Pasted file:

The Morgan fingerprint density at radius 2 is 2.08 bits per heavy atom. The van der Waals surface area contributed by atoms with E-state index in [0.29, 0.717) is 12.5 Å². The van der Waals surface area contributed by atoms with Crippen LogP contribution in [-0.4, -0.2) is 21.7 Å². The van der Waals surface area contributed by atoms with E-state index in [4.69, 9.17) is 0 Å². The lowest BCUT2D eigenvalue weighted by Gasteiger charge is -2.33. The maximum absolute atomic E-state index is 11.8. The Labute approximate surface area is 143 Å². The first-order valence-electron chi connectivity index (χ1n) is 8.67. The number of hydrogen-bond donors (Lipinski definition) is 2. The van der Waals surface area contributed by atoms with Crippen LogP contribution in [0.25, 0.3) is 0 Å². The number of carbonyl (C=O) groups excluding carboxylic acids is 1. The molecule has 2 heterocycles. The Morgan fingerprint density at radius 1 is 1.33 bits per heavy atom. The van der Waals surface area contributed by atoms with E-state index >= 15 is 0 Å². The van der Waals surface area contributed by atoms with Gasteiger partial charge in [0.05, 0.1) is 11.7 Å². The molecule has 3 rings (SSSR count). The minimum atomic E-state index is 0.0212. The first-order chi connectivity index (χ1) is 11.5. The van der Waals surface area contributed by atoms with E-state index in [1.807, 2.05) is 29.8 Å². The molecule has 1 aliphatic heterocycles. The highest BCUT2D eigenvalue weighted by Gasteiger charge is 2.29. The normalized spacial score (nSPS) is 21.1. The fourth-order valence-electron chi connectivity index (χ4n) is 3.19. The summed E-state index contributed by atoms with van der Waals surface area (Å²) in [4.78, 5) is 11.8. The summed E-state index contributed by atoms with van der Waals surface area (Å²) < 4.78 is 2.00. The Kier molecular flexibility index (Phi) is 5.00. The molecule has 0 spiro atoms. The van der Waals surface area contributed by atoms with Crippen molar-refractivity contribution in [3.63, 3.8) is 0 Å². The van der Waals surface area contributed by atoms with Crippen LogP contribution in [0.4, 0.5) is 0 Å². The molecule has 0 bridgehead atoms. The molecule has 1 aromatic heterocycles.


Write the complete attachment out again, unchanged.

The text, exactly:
The Morgan fingerprint density at radius 2 is 2.08 bits per heavy atom. The van der Waals surface area contributed by atoms with E-state index in [0.29, 0.717) is 12.5 Å². The van der Waals surface area contributed by atoms with Crippen LogP contribution in [-0.4, -0.2) is 21.7 Å². The van der Waals surface area contributed by atoms with E-state index in [4.69, 9.17) is 0 Å². The lowest BCUT2D eigenvalue weighted by Gasteiger charge is -2.33. The maximum absolute atomic E-state index is 11.8. The Labute approximate surface area is 143 Å². The first-order valence-electron chi connectivity index (χ1n) is 8.67. The number of hydrogen-bond donors (Lipinski definition) is 2. The van der Waals surface area contributed by atoms with Crippen LogP contribution in [0.25, 0.3) is 0 Å². The number of carbonyl (C=O) groups excluding carboxylic acids is 1. The molecule has 2 heterocycles. The Morgan fingerprint density at radius 1 is 1.33 bits per heavy atom. The van der Waals surface area contributed by atoms with E-state index >= 15 is 0 Å². The van der Waals surface area contributed by atoms with Gasteiger partial charge in [0.05, 0.1) is 11.7 Å². The molecule has 3 rings (SSSR count). The minimum atomic E-state index is 0.0212. The first-order chi connectivity index (χ1) is 11.5. The van der Waals surface area contributed by atoms with E-state index in [1.807, 2.05) is 29.8 Å². The molecule has 1 aliphatic heterocycles. The highest BCUT2D eigenvalue weighted by Gasteiger charge is 2.29. The normalized spacial score (nSPS) is 21.1. The fourth-order valence-electron chi connectivity index (χ4n) is 3.19. The summed E-state index contributed by atoms with van der Waals surface area (Å²) in [4.78, 5) is 11.8. The summed E-state index contributed by atoms with van der Waals surface area (Å²) < 4.78 is 2.00. The Kier molecular flexibility index (Phi) is 5.00. The molecule has 0 spiro atoms. The van der Waals surface area contributed by atoms with Crippen molar-refractivity contribution in [3.63, 3.8) is 0 Å². The van der Waals surface area contributed by atoms with Crippen LogP contribution in [0.4, 0.5) is 0 Å². The molecule has 0 bridgehead atoms. The molecule has 1 aromatic heterocycles.